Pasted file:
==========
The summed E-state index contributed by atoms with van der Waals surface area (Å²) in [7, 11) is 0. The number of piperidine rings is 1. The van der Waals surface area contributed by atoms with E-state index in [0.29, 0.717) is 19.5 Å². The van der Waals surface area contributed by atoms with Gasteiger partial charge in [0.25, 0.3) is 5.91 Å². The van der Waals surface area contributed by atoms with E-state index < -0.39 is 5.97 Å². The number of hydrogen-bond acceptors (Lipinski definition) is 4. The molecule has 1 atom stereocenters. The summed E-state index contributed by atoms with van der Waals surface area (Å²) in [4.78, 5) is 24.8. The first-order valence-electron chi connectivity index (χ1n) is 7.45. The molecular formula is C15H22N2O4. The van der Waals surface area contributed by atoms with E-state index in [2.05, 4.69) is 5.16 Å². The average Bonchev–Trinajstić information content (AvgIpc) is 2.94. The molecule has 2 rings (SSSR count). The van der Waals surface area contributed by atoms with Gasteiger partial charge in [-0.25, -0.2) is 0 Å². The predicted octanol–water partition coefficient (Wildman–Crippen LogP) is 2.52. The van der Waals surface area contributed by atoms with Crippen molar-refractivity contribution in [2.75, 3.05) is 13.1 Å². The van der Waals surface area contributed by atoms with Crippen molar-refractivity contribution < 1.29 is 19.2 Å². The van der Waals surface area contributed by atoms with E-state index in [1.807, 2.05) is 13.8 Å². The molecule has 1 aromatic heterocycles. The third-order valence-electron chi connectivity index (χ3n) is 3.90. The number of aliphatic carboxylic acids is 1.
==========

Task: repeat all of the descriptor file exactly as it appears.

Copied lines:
The summed E-state index contributed by atoms with van der Waals surface area (Å²) in [7, 11) is 0. The number of piperidine rings is 1. The van der Waals surface area contributed by atoms with E-state index in [0.29, 0.717) is 19.5 Å². The van der Waals surface area contributed by atoms with Gasteiger partial charge in [0.25, 0.3) is 5.91 Å². The van der Waals surface area contributed by atoms with E-state index < -0.39 is 5.97 Å². The number of hydrogen-bond acceptors (Lipinski definition) is 4. The molecule has 1 atom stereocenters. The summed E-state index contributed by atoms with van der Waals surface area (Å²) in [4.78, 5) is 24.8. The first-order valence-electron chi connectivity index (χ1n) is 7.45. The molecular formula is C15H22N2O4. The van der Waals surface area contributed by atoms with E-state index in [2.05, 4.69) is 5.16 Å². The average Bonchev–Trinajstić information content (AvgIpc) is 2.94. The molecule has 2 rings (SSSR count). The van der Waals surface area contributed by atoms with Gasteiger partial charge in [-0.25, -0.2) is 0 Å². The predicted octanol–water partition coefficient (Wildman–Crippen LogP) is 2.52. The van der Waals surface area contributed by atoms with Crippen molar-refractivity contribution in [2.75, 3.05) is 13.1 Å². The van der Waals surface area contributed by atoms with Crippen molar-refractivity contribution < 1.29 is 19.2 Å². The van der Waals surface area contributed by atoms with E-state index in [1.807, 2.05) is 13.8 Å². The molecule has 1 aromatic heterocycles. The third-order valence-electron chi connectivity index (χ3n) is 3.90. The number of aliphatic carboxylic acids is 1.